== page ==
- Brevicoryne brassicae (cabbage aphid)
- Myzus persicae (green peach aphid)
- Lipaphis pseudobrassicae (turnip aphid)
Aphids are very small, soft-bodied pests. They have an oval to tapered body shape and two distinctive cornicles at the posterior end. The cornicles secrete different types of pheromones as well as a waxy substance that deters predators.
- Wingless cabbage aphids (B. brassicae) are nearly completely covered with grayish-white wax, which can be used as an identifying characteristic.
- Wingless green peach aphids (M. persicae) are light green. They tend to be less damaging in cole crops, but have a host range of over 300 different plants.
- Turnip aphids (L. pseudobrassicae) can be a problem in brassica seed crops, collards, and kale. They are also known to feed on cucurbits and solanaceous vegetables.
Aphids overwinter as eggs in temperate climates. The rest of the year, they have a unique mode of reproduction that produces winged females (alate) and wingless females (apterae). Immatures are called nymphs and there are multiple overlapping generations per year. Populations usually occur as a mix of nymphs, winged, and wingless forms, as seen in the image below and this video.
DAMAGE & MONITORING
Aphids feed by piercing-and-sucking. This can cause localized wilting and yellowing of leaf tissue. Stunting of plants is common when infestations are high. Aphids are plant disease vectors and can transmit more than 15 important plant viruses, including mosaic viruses.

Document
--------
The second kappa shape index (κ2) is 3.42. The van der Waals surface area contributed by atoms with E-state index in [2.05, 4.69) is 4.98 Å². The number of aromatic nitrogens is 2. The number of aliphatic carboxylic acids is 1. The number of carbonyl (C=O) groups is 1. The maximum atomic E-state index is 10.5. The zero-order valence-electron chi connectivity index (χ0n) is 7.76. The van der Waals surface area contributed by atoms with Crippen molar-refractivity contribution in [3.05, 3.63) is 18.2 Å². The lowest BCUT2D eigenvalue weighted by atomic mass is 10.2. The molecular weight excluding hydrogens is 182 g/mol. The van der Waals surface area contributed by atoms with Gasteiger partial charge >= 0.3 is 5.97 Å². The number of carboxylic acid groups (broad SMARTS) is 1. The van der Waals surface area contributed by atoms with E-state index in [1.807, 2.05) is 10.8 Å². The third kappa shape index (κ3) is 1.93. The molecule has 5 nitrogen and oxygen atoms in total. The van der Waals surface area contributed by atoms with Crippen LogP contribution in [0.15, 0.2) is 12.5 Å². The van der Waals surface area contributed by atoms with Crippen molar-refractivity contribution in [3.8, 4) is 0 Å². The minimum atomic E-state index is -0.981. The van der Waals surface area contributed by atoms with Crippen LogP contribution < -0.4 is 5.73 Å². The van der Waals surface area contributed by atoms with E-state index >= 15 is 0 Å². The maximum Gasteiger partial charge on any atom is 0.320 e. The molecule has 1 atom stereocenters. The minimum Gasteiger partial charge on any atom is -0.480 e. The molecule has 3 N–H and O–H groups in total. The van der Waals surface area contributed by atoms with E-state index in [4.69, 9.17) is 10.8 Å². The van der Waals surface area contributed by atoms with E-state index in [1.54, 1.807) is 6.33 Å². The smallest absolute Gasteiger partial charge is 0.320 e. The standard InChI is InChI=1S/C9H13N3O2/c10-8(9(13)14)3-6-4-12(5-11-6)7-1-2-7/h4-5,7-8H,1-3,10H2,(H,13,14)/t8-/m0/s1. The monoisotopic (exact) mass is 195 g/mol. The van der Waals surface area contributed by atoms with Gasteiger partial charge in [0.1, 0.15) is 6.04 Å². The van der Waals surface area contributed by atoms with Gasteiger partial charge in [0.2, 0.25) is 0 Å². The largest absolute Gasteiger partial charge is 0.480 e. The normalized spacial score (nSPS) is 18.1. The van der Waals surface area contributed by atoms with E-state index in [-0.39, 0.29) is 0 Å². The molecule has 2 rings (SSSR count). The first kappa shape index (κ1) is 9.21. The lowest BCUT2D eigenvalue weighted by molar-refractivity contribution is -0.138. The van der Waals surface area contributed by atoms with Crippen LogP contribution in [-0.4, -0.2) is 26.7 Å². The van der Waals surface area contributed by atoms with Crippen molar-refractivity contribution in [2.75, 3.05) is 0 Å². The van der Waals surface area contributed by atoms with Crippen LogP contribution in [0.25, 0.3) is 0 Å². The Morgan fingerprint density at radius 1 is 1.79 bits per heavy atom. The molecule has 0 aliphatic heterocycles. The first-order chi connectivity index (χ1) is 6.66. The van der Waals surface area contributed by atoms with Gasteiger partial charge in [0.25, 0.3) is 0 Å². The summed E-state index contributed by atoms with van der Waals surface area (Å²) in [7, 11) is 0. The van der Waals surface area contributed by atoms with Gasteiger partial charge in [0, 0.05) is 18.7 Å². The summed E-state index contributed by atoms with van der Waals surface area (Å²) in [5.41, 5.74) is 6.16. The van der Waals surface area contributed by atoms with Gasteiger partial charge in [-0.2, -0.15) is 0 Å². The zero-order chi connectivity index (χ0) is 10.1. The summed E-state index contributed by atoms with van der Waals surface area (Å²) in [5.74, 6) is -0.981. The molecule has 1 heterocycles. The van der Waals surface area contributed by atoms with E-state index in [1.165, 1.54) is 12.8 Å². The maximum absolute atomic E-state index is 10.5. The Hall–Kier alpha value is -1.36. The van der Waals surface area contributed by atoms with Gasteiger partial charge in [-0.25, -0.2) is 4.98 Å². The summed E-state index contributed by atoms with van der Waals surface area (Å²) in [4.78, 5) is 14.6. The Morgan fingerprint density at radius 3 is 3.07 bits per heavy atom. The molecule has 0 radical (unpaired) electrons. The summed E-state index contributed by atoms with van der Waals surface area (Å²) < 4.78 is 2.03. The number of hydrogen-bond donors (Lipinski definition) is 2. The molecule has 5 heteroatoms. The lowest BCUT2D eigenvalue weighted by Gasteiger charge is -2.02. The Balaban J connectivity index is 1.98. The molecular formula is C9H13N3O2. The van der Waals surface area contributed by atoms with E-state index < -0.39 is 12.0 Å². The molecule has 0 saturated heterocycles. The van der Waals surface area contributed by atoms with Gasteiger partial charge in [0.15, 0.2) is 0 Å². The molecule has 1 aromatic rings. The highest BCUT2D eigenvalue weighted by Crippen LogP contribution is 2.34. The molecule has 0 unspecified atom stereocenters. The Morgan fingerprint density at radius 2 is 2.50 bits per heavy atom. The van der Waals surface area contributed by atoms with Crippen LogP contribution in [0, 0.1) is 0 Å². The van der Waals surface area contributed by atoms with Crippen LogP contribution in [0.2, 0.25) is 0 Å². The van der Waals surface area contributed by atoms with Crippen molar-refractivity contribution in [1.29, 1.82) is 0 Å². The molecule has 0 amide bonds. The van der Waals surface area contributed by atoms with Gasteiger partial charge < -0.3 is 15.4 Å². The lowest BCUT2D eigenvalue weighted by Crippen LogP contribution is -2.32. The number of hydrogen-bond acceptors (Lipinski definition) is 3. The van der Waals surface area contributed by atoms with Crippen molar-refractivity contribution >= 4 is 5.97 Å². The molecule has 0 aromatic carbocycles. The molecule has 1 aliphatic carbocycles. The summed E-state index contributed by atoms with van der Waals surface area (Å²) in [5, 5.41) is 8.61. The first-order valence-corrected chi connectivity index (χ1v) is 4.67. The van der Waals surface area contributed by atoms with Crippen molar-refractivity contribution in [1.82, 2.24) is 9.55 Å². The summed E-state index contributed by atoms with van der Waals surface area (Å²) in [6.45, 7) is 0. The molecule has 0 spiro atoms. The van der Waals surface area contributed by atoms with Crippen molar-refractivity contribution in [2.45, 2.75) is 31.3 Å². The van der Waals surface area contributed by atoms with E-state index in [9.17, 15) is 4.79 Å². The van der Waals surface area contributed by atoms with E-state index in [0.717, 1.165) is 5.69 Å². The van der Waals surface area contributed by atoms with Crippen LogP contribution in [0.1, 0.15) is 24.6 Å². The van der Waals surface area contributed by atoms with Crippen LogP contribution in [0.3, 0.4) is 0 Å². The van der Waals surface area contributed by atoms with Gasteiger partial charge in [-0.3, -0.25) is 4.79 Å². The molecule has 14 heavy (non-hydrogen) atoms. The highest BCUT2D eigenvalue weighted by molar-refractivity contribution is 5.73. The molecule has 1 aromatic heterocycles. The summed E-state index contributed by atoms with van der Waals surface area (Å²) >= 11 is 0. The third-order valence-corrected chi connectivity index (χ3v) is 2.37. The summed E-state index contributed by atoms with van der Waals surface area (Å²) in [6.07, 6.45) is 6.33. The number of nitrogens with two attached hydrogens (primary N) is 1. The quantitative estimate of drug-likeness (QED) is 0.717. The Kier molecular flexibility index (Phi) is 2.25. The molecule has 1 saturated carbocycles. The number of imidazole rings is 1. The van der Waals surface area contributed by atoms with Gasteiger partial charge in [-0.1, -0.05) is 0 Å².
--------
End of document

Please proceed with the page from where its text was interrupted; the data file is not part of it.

- Begin scouting new plantings immediately, because once infestations occur, they are hard to control.
- Walk fields and pull 10 leaves from a few different spots, examine
- Look on upper and lower leaf surfaces and in leaf folds of developing heads.
- Aphids can also occur on stalks and especially in leaf axles.
- Note the occurrence of aphid “mummies” – tan-colored, ‘puffy’ shells of an aphid mean that it has been parasitized by a beneficial wasp. If there are more mummies than aphids, it means that natural enemies are abundant and actively working to help control aphid populations; consider this before making a spray application.
Biological: ‘Aphid wasps’ are tiny (2-3mm) parasitoids. When a female wasp lays eggs in the aphid’s body, larvae hatch and develop inside. The wasp larvae develop inside the aphid, which kills it. You may have seen aphid “mummies” – this tan-colored papery shell means that a beneficial wasp is developing within the aphid. A hole in the shell means the wasp has completed development and hatched out. Learn to recognize aphid mummies!
General predators such as ladybugs, lacewings, and syrphid fly larvae feed on aphids as well. Lacewing larvae are called ‘aphid lions’; estimates suggest that each larvae can consume 200 aphids per week.
Green lacewing larvae sometimes cover themselves with debris and are called ‘trashbugs’ – how fun would it be to see this ?
Cultural: Insecticidal soaps can be effective and should be timed accordingly to prevent damage to beneficial insects. Dislodging aphids with a strong stream of water can be useful in gardens. Crop rotation and removing debris post-season are both important strategies.
Chemical: Insecticides are important tools for commercial growers. Common options include cyantraniliprole, chlorantraniloprole, and spirotetramat. Surfactants must be used due to the waxy nature of both the pest and the crop hosts. Bt is ineffective on aphids, but using it for other brassica pests early in the season can help preserve natural enemies, which then persist to help control aphids. For more information, consult the PNW Insect Management Handbook
1. Jahan, Fatemeh et al. 2014. “Biology and life table parameters of Brevicoryne brassicae (Hemiptera: Aphididae) on cauliflower cultivars.” Journal of insect science vol. 14 284. doi:10.1093/jisesa/ieu146.
2. University of Minnesota factsheet
3. CABI factsheet for farmers
4. Review article of aphids in vegetable crops in India – new (2020)